This new, relatively sophisticated soft power approach makes it even more remarkable that China’s rulers on the issue of Tibet and the Tibetans have remained locked in their own myopic propaganda, albeit here too, they now rely on 21st century communication.
The Dalai Lama has, in turn, become one of the world’s foremost global ambassadors with his message of and desire for peace and peaceful coexistence with China, in accordance with the Chinese constitution. Dalai Lama is the 14th reincarnation of the Buddha of compassion, Avalokiteshvara, the political and religious leader of Tibet for almost 500 years.
“Liberation” of Tibet
China’s People’s Liberation Army “liberated” Tibet in 1951, and the founder of the People’s Republic, Mao Zedong, felt called to convert the Dalai Lama to communism. Mao declared, “Religion is poison!” – which was hardly the way to convince or convert Tibet’s leader at the tender age of 17.
Systematically and violently, China set out to break down the Tibetans’ feudal rule and destroy their faith. Feudalism was easily dispelled, the Tibetans’ faith proved much stronger. In 1959, an armed uprising in Lhasa to get rid of the Chinese “liberators” failed and the Dalai Lama fled to India, where he has lived in exile ever since along with about 150,000 exiled compatriots. In China, Mao Zedong severely punished the Tibetans for their unwavering faith with the destruction of 6,000 shrines during the Cultural Revolution, 1966-76.
China manages Tibet with imprudence, arrogance and brutal superior force. Domestically, China has led a ceaseless, often outright mendacious propaganda campaign to convince the Chinese that the “Dalai clique” are international terrorists, the Dalai Lama is an evil separatist, who calls for rebellion and secession; they have smeared him as a human, an institution and a monk, described him as a demon, a fiendish “splittist” and more to that effect.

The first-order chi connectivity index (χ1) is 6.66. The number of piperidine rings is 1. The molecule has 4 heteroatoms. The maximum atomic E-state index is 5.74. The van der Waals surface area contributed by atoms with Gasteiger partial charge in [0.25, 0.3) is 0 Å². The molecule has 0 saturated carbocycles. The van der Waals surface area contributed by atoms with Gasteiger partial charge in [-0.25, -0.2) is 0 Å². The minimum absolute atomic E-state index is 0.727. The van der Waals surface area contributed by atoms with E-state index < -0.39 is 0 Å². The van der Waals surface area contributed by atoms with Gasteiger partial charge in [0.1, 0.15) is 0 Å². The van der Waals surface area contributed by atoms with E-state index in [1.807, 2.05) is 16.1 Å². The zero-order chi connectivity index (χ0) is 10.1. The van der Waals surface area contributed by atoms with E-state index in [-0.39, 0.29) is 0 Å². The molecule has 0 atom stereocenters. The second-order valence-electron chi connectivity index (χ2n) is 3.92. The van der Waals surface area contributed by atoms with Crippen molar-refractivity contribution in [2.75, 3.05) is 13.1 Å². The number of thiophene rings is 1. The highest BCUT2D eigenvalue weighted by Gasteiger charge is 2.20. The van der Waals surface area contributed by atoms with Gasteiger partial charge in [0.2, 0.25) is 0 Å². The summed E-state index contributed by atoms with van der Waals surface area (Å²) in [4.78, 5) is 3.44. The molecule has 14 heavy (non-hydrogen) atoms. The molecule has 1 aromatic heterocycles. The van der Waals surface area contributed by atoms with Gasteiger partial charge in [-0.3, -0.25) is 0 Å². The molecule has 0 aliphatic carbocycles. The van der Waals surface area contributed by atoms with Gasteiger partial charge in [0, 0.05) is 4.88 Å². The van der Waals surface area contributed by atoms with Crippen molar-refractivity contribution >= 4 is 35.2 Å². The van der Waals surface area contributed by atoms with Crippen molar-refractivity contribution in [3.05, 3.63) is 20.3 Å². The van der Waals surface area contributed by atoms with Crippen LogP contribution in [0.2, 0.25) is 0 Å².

Dalai Lama responds that because they repeatedly put his patience, endurance and strength to the test the Chinese leaders have been his best teachers. They sharpen his sense of humour and compassion, he says. And throughout the years he has used his moral authority to sustain the non-violent course, although Tibetans are tortured, imprisoned and killed in China, described by the Dalai Lama as “cultural genocide.”
Democratisation of Tibetan politics
In 2011 the Dalai Lama realised a long-cherished dream of democratisation of Tibetan politics. He handed over his political powers to a Prime Minister, Lobsang Sangay, Harvard Doctor of Laws, born and raised in exile and democratically elected by exiled compatriots. Like the rest of the Chinese populace, Tibetans in China have no say in the choice of leaders.
The Dalai Lama has stated that his successor, the 15th reincarnation, likely will not be reborn within China. Furthermore, last autumn he hinted that the institution might stop with him, which China – rightly – perceived as a powerful obstacle to its plans of hijacking the appointment and succession of the Tibetan spiritual leader.
In the absence of biological heirs to high office in Tibetan Buddhism, the top two lamas, the Dalai Lama and the Panchen Lama, identify and appoint each other’s reincarnation. The 10th Panchen Lama died in 1989. And from his exile, in 1995 the Dalai Lama recognised a six-year-old boy in China to be the 11th Panchen Lama. The central government in Beijing apprehended the boy and his parents. They haven’t been seen since. The Chinese leaders installed a boy of their choice as the official reincarnation and moved him to Beijing to be trained by teachers loyal to the central government. Tibetans do not regard the Chinese Panchen Lama as legitimate, even if they are forced to give that impression.